Kesh Temple Hymn

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A surviving tablet from around 1700 BCE.

The Kesh Temple Hymn is one of the oldest surviving examples of literature dating back to around 2600 BCE. The work is written as a Sumerian hymn and describes the Temple of Kesh.


I don't own this book, but have read an English translation.



  • It's interesting to see that the phrase "the four corners of the earth," or "heaven" in this case, has such an ancient history.
  • The work is littered with animal similes showing just how big a role animals played in the lives of the authors.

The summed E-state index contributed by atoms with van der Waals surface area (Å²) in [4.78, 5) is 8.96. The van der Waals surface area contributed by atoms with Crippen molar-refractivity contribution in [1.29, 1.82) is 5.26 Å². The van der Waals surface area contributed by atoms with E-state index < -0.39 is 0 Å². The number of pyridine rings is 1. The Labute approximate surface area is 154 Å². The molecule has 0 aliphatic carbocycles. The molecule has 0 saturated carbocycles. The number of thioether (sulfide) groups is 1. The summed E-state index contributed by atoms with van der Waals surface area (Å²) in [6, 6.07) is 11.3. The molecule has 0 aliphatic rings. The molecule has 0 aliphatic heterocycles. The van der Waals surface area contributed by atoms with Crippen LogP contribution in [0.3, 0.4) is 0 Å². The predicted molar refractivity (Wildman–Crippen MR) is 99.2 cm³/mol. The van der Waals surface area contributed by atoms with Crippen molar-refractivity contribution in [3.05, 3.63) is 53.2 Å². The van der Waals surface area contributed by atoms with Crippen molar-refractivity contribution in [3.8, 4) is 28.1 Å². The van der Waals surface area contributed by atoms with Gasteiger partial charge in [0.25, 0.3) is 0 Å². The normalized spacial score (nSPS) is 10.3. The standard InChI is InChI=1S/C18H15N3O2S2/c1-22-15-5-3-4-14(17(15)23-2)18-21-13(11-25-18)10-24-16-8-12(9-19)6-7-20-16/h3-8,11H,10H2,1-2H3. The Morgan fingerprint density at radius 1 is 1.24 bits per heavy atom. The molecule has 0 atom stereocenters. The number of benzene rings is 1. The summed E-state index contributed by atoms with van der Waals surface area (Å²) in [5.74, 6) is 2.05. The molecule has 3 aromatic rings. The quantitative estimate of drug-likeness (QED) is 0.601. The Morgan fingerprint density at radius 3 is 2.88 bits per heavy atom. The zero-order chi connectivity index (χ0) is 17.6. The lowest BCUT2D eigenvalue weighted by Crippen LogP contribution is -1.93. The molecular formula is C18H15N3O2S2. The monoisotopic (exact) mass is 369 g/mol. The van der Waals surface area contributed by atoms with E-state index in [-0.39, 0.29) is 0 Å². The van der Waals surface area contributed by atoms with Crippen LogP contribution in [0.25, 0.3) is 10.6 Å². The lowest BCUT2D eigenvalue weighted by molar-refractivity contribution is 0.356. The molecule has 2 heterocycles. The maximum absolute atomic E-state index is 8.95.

• I find the format to be difficult to read. But then, I prefer prose over poetry.
  • The work itself is dull. It just goes on and on describing a big building.


  • I understand that repetition is expected in this format, but how many times do they have to repeat the refrain, "Will anyone else bring forth something as great as Keš? Will any other mother ever give birth to someone as great as its hero Ašgi? Who has ever seen anyone as great as its lady Nintur?"



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